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Polymer banknotes--a viable alternative to paper banknotes.


Bank notes are made of dense 80 to 90 grams per square meter of 100% cotton paper (also known as ragged paper) which is superior in strength and durability in comparison to wood pulp based papers. The cotton paper is sometimes mixed with linen, abaca, or other textile fibres to make it more resilient, resistance to wear and tear. Early Chinese banknotes were printed on paper made of mulberry bark and this fibre is used in Japanese banknote paper today. Most banknotes are made using the mould made process in which a watermark and thread (security component) is incorporated during the paper forming process. It is however often rather complex in construction comprising fluorescent, magnetic, metallic and micro print elements. One version of this technology is also known as windowed thread which makes it counterfeit resistance. Few new features of this technology includes Cornerstone, Platinum and Optiks.

With constant threats of reducing the impact of counterfeiting techniques / technologies, such as color photocopiers and scanners, countries have started thinking of a better material for printing notes. Cost Rica, Haiti, and Isle of Man issued polymer bank notes in 1983. These bank notes were printed by the American Bank note Company and were developed by DuPoint. During the same period CSIRO and Note Printing Australia, a subsidiary of the Reserve Bank of Australia, began work in 1980s to develop processes and technology for polymer bank notes. In the process many security features had been incorporated in polymer bank notes. Some of these are (i) transparent window (ii) optically variable devices (iii) shadow images (iv) embossed printing (v) use of metallic, metameric or metachromic inks etc.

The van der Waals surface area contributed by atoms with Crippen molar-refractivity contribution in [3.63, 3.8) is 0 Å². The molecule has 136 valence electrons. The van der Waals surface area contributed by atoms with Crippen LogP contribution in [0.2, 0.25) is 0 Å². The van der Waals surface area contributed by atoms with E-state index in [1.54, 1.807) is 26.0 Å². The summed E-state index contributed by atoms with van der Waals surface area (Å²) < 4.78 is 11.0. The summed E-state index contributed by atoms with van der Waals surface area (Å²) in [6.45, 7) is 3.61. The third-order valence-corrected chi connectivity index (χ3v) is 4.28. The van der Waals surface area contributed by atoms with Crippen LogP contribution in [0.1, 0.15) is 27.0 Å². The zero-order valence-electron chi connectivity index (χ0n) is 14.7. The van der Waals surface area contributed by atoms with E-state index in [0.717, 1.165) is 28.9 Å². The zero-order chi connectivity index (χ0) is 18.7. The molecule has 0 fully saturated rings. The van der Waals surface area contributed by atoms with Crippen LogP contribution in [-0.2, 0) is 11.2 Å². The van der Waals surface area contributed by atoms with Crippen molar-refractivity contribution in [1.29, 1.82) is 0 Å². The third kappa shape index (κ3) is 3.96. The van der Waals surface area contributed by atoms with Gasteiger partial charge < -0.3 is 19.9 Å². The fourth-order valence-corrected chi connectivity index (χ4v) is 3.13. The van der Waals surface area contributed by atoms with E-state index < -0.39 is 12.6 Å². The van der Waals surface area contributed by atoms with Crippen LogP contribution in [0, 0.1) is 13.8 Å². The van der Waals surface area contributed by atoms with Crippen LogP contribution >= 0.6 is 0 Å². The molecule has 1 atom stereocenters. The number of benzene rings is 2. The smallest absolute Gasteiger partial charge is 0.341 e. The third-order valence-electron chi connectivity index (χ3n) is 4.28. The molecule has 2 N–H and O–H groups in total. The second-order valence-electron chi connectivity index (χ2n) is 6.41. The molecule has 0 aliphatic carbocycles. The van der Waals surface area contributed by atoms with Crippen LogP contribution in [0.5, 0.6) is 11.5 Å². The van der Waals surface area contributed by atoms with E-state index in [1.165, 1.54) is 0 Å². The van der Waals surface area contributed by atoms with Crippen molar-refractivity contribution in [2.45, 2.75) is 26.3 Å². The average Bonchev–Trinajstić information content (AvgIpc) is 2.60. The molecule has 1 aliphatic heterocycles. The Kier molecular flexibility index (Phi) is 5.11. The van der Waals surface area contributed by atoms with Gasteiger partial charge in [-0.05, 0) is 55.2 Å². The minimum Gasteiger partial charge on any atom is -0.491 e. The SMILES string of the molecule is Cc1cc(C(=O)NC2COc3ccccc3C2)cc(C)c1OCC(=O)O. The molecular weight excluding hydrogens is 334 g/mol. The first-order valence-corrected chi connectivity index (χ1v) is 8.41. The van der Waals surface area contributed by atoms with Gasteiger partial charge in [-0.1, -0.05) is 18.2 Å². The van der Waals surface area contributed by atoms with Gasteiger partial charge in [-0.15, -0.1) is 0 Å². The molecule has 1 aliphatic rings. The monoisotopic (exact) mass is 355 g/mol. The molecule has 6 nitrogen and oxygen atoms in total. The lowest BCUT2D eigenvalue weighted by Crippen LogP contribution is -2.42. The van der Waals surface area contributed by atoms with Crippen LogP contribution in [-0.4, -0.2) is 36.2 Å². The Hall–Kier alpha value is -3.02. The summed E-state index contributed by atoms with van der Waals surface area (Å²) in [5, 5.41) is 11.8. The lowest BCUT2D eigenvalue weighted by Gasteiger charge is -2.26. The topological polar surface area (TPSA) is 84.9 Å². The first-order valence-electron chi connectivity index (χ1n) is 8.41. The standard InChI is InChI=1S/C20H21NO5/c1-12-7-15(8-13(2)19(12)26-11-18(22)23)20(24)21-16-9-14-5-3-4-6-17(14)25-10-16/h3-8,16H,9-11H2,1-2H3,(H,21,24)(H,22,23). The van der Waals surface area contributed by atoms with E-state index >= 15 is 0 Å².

According to Menzies (2004) Australia, New Zealand and Romania have all fully adopted polymer (plastic) banknotes, and another 18 countries have issued at least one polymer note. As per other statistics, today, 33 countries have issued polymer plastic notes. It include four countries those have issued hybrid polymer banknotes. To name these 33 countries are Australia, Bangladesh, Brazil, Brunei, Chile, China/Peoples Republic, China/Taiwan, Guatemala, Hong Kong, Indonesia, North Ireland, Kuwait, Malaysia, Mexico, Nepal, New Zealand, Nigeria, Papua New Guinea, Romania, Singapore, Solomon Islands, Sri Lanka, Thailand, Vietnam, Western Samoa, Kazakhstan, Northern Ireland, Bulgaria, Fiji, Malta, and Zambia.

The article presents an analysis of pros and cons of polymer banknotes with respect to enhanced security, reduction in the cost of production, increased self life of banknotes, ease of use through various automated processes etc. In addition, article analyzes the factors which are holding its reach to biggest economies of the world. The analysis is mainly based on secondary data available from Internet and other printed secondary sources.

What is a polymer banknote and a hybrid polymer banknote?

Polymer Banknotes